As a bonus, you can also plant your mint in a container and let it flower. This will attract pollinators like honey bees, who use its nectar for honey production.

Pests and Diseases

Mint plants are vulnerable to pests and diseases like rust, leaf spot, and powdery mildew. The best way to keep your mint plants healthy and pest-free is to be proactive. Regular pruning and inspection of your plants are key.

When inspecting your plants, look for any insect pests and remove them either by hand or with a strong spray of water. Diseased leaves should be promptly removed and disposed of individually to prevent the spread of disease.

Rust, leaf spot, and powdery mildew can affect both indoor and outdoor mint plants. To protect your plants, it’s important to stay vigilant and take proactive measures. By doing so, you can ensure that your mint plants remain strong and healthy throughout the year.

Suggested Mint Varieties

When it comes to choosing mint varieties for your indoor and outdoor gardens, you’ll be spoiled for choice. 

Peppermint (Mentha x Piperita)

Known for its strong menthol flavor, peppermint is a classic choice for both culinary and medicinal uses. Its dark green leaves add a burst of freshness to beverages and desserts, and it also has natural pest-repellent properties.

Spearmint (Mentha spicata)

With a milder flavor compared to peppermint, spearmint is a versatile option that can be used in a variety of dishes and beverages. It is often used in cocktails, teas, and sauces due to its refreshing taste and aroma.

Chocolate Mint (Mentha x piperita f. citrata ‘Chocolate’)

With its rich, chocolatey aroma, it is perfect for flavoring ice cream, cookies, and hot chocolate. Its green and brown leaves add a touch of decorative beauty to your garden.

Pineapple Mint (Mentha suaveolens ‘Variegata’)

This variety has a delicate pineapple scent, which adds a tropical twist to your culinary creations. Its green and cream-speckled leaves make for an attractive addition to your herb garden.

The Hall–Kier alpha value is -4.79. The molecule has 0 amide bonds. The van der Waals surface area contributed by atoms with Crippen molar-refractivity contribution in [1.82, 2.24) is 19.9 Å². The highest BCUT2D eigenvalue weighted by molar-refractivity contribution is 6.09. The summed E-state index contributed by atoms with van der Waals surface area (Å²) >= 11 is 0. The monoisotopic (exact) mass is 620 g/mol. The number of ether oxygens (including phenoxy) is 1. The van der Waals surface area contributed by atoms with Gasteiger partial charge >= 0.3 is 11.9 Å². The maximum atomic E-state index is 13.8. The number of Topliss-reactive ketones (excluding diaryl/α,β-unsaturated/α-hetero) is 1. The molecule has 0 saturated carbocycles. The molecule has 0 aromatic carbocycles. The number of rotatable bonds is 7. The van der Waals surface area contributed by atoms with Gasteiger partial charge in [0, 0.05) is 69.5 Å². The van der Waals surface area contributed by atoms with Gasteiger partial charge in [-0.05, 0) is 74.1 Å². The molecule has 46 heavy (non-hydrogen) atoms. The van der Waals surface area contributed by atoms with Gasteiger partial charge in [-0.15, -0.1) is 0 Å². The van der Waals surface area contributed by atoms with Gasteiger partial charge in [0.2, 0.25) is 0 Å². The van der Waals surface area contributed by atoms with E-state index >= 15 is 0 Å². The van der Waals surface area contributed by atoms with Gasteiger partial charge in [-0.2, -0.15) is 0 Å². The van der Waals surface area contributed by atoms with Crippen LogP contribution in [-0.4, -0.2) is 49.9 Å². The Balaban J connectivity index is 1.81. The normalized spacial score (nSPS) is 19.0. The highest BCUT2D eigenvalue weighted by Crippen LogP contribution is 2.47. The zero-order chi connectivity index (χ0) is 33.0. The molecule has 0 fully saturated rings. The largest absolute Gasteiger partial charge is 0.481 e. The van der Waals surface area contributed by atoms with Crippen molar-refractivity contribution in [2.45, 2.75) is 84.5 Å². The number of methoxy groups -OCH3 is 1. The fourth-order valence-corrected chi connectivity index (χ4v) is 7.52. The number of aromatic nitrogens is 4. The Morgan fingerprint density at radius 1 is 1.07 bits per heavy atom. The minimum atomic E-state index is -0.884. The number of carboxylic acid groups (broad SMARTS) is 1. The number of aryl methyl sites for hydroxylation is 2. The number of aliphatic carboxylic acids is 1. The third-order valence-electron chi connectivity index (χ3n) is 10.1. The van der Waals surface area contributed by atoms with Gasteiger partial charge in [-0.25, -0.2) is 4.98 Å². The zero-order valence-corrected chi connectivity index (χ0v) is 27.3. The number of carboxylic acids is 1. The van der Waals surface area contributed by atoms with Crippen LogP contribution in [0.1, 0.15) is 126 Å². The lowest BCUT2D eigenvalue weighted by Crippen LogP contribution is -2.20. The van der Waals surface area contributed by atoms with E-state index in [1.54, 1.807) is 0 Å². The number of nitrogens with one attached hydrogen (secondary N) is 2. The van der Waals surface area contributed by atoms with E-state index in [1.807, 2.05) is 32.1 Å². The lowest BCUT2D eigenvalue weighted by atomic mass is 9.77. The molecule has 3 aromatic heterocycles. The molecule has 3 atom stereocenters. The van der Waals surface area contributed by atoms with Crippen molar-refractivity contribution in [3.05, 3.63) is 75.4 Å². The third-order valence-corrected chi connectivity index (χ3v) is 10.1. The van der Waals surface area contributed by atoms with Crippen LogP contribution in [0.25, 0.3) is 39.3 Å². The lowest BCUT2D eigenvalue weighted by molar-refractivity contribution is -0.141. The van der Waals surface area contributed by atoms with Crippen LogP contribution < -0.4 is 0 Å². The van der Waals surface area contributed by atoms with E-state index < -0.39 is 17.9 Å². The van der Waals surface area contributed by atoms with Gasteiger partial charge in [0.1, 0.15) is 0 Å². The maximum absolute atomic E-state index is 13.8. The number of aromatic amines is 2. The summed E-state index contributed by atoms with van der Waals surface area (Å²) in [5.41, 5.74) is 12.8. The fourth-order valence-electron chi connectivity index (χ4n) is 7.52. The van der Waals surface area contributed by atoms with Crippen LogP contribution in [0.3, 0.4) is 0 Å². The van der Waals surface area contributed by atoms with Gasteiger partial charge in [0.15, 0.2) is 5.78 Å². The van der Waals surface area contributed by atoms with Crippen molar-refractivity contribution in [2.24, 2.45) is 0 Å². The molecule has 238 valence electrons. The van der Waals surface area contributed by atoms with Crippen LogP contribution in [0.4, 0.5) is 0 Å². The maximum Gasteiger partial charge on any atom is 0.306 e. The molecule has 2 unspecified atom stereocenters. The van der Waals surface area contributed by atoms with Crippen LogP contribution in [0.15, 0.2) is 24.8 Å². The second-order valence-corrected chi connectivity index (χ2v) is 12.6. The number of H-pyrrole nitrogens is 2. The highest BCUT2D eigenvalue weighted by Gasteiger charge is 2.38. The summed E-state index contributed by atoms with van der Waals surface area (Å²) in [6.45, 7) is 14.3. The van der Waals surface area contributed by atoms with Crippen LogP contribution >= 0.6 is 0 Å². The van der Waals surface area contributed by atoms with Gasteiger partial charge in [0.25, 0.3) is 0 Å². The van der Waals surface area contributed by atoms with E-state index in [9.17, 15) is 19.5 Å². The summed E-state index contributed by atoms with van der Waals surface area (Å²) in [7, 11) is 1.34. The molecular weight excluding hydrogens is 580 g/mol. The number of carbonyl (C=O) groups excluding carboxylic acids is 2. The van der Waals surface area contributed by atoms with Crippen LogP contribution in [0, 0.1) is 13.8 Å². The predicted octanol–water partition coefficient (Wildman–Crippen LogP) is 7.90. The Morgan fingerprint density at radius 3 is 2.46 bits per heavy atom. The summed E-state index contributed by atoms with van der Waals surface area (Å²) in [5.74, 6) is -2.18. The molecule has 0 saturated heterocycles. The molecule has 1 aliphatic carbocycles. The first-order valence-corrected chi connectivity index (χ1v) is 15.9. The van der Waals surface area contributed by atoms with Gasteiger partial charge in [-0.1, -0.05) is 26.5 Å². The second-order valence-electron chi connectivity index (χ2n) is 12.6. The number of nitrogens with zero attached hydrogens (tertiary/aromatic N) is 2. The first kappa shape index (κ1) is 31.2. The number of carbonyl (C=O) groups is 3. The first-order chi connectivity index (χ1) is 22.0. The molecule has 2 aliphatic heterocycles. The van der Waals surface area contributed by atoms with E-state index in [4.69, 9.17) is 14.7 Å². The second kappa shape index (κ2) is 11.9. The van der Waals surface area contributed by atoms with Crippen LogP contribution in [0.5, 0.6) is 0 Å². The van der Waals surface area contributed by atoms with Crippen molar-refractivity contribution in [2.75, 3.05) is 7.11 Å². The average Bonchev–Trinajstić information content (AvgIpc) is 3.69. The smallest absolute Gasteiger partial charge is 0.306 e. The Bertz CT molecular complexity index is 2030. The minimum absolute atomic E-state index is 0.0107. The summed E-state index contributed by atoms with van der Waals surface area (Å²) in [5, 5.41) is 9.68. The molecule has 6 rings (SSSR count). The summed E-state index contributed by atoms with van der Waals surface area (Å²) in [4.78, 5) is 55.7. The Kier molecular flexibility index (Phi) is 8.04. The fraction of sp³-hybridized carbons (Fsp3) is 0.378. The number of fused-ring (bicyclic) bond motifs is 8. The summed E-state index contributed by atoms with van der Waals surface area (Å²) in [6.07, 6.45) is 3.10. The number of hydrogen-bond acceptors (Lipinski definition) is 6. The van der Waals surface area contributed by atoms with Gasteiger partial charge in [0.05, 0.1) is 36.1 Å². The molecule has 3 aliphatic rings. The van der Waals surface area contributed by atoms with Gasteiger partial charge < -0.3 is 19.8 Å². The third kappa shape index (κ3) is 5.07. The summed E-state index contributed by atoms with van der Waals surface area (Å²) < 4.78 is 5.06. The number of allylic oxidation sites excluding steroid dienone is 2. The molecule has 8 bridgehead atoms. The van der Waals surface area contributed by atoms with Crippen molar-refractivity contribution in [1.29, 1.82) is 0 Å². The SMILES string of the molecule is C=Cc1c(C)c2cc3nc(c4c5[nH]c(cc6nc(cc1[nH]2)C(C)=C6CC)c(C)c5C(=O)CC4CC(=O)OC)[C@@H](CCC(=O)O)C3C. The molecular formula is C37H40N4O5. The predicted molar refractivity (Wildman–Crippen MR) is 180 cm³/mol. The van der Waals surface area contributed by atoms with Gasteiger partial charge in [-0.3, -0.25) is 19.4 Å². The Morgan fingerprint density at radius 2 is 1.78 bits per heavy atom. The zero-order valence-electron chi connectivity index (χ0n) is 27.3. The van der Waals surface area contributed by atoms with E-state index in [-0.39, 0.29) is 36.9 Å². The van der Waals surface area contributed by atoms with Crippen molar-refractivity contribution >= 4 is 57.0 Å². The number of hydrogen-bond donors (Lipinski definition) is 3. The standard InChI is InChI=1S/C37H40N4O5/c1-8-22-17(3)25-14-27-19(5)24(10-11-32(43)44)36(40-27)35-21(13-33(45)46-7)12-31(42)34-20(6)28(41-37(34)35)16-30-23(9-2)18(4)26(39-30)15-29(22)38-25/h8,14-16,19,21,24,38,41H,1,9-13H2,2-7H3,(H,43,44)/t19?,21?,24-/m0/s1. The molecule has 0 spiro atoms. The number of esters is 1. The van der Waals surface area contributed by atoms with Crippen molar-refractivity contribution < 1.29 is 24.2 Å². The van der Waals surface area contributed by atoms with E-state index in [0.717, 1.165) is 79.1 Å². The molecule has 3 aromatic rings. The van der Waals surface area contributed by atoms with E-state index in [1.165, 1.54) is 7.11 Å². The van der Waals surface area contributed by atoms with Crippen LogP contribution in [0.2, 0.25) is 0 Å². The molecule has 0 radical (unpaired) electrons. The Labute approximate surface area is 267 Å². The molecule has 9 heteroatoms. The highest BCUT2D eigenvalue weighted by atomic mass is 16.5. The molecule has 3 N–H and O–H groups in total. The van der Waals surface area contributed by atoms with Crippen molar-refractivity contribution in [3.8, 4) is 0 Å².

Apple Mint (Mentha suaveolens)

Known for its fruity aroma, apple mint is a popular choice for teas and salads. Its pale green leaves and delicate white flowers give a refreshing look to your garden.

Harvesting Mint

Harvesting mint is an easy and rewarding process. Whether you’re growing it indoors or outdoors, regular harvesting will help ensure the best flavor in your dishes and beverages.

When cultivating mint indoors, you can start harvesting individual leaves as they reach maturity. It’s best to select younger leaves, as they tend to have a more robust flavor than their older counterparts.

If you’re planning to dry your mint, it’s recommended to cut the entire plant back before it flowers. This process works well for both indoor and outdoor cultivation.

person holding mint plant


Growing mint is an easy and rewarding experience. With a range of flavors to choose from, you can liven up your cooking or make an invigorating tea. Whether you decide to grow indoors or outdoors, mint is an incredibly resilient herb that needs little care.

So, set aside a space for mint in your garden, pot, or windowsill, and watch it flourish. With a little care and attention, you’ll have a bountiful supply of mint to enhance your dishes, delight your senses, and impress your friends and family. Happy mint growing!